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mozart, wolfgang amadeus  -  Violin concertos 2 & 4; etc / maxim vengerov, lawrence power, ubs verbier festival orchestra

  • Format : CD

  • Etat général : original neuf
  • Etat pochette : S (?)
  • Etat disque : S (?)

  • Label : EMI 78374
  • Pressage : UPC/EAN: 094637837429 - EU
  • Année : 2007
  • Commentaire : Mozart: Violin Concertos No 2 & 4, Etc / Maxim Vengerov, Et Al Release Date: 0 ... Voir plus bas

  • Quantité disponible : 1
Commentaire du vendeur :
Mozart: Violin Concertos No 2 & 4, Etc / Maxim Vengerov, Et Al

Release Date: 04/03/2007
Label: EMI Classics Catalog #: 78374 Spars Code: DDD
Composer: Wolfgang Amadeus Mozart
Performer: Lawrence Power, Maxim Vengerov
Conductor: Maxim Vengerov
Orchestra/Ensemble: UBS Verbier Festival Chamber Orchestra
Number of Discs: 1
Recorded in: Stereo
Length: 1 Hours 19 Mins.
EAN: 0094637837429

Works on This Recording

1. Sinfonia concertante for Violin and Viola in E flat major, K 364 (320d) by Wolfgang Amadeus Mozart
Performer: Lawrence Power (Viola), Maxim Vengerov (Violin)
Conductor: Maxim Vengerov
Orchestra/Ensemble: UBS Verbier Festival Chamber Orchestra
Period: Classical
Written: 1779; Salzburg, Austria
Date of Recording: 08/2006
Venue: Metropole Hall, Lausanne, Switzerland
Length: 31 Minutes 59 Secs.
2. Concerto for Violin no 4 in D major, K 218 by Wolfgang Amadeus Mozart
Performer: Maxim Vengerov (Violin)
Conductor: Maxim Vengerov
Orchestra/Ensemble: UBS Verbier Festival Chamber Orchestra
Period: Classical
Written: 1775; Salzburg, Austria
Date of Recording: 08/2007
Venue: Metropole Hall, Lausanne, Switzerland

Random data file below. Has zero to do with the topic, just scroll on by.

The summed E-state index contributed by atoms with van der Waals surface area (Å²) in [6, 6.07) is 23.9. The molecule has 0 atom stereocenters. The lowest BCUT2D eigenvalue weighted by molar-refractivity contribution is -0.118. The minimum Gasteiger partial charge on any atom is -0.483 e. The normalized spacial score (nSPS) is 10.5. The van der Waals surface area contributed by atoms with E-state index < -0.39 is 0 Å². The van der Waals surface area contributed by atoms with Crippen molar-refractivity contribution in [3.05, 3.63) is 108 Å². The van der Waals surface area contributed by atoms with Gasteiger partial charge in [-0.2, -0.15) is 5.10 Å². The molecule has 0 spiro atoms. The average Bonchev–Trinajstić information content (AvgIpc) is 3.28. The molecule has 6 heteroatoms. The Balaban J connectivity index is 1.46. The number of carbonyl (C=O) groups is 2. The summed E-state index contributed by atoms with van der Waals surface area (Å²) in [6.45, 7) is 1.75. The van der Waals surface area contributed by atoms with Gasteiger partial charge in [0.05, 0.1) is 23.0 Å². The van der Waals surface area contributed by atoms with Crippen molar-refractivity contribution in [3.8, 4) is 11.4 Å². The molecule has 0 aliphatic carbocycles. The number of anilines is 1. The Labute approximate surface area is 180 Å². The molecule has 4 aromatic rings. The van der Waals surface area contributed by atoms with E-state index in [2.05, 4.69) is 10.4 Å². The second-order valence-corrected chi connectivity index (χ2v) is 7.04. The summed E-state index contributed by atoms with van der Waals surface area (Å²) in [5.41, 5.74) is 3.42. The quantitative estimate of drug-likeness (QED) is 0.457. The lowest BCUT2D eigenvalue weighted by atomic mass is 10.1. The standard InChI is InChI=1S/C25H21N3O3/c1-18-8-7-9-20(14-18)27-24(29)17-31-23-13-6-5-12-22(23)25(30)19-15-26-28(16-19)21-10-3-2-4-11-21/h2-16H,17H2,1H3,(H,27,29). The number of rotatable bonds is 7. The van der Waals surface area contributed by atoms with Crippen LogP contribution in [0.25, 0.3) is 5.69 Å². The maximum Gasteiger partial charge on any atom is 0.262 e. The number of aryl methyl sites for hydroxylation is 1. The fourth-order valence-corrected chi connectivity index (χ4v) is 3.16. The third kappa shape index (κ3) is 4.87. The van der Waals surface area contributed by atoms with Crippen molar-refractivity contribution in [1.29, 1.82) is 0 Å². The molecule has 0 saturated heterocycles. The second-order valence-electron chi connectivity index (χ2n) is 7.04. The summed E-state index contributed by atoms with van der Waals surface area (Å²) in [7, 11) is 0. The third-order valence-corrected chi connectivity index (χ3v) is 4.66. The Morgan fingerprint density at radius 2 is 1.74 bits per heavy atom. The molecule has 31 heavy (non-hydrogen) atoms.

Length: 24 Minutes 24 Secs.
Notes: Maxim Vengerov performs his own cadenzas.
3. Concerto for Violin no 2 in D major, K 211 by Wolfgang Amadeus Mozart
Performer: Maxim Vengerov (Violin)
Conductor: Maxim Vengerov
Orchestra/Ensemble: UBS Verbier Festival Chamber Orchestra
Period: Classical
Written: 1775; Salzburg, Austria
Date of Recording: 02/2006
Venue: Henry Wood Hall, London
Length: 21 Minutes 54 Secs.
Notes: Maxim Vengerov performs his own cadenzas.

Notes and Editorial Reviews

MOZART Sinfonia concertante in E?, K 364. Violin Concertos: No. 4 in D; No. 2 in D • Maxim Vengerov (vn), cond; Lawrence Power (va); UBS Verbier Festival CO • EMI 78374 (78:52)

Julian Haylock's notes describe Maxim Vengerov's attempt throughout a year of rest from touring to explore and record Mozart's concertos. His goal of reconstituting the original “flavor” of the works, of viewing them from the “perspective” of the operas, might explain the dramatic way in which he opens the Sinfonia concertante; he explicitly states that he wanted the solo parts to emerge from the orchestral ones and therefore tried to effect an almost “imperceptible” transition from the tutti to the opening solos. Whatever operatic feeling the works may have acquired through this process, the solo instruments in the Sinfonia remain within the orchestral sound—the engineers certainly haven't brought them forward—but for their part, the soloists engage in chamber-like dialogue, not only in the intimate second movement but in the opening one (and especially in its cadenza) as well. He and Lawrence Power seem to achieve this conversation, sighingly poignant in the slow movement, at the expense of foreword motion (although the finale's lively enough)—Vengerov's conception of Mozart seems to hail from a different universe from Isaac Stern's early recording of the Third Concerto and from that of stylish period instrumentalists or modern instrumentalists following their lead (like Viktoria Mullova, on Philips 470292, Fanfare 26: 5). If other violinists have represented Mozart's brash, boyish side, Vengerov has found in him a sort of nostalgic holdover from the northern empfindsamer Stil.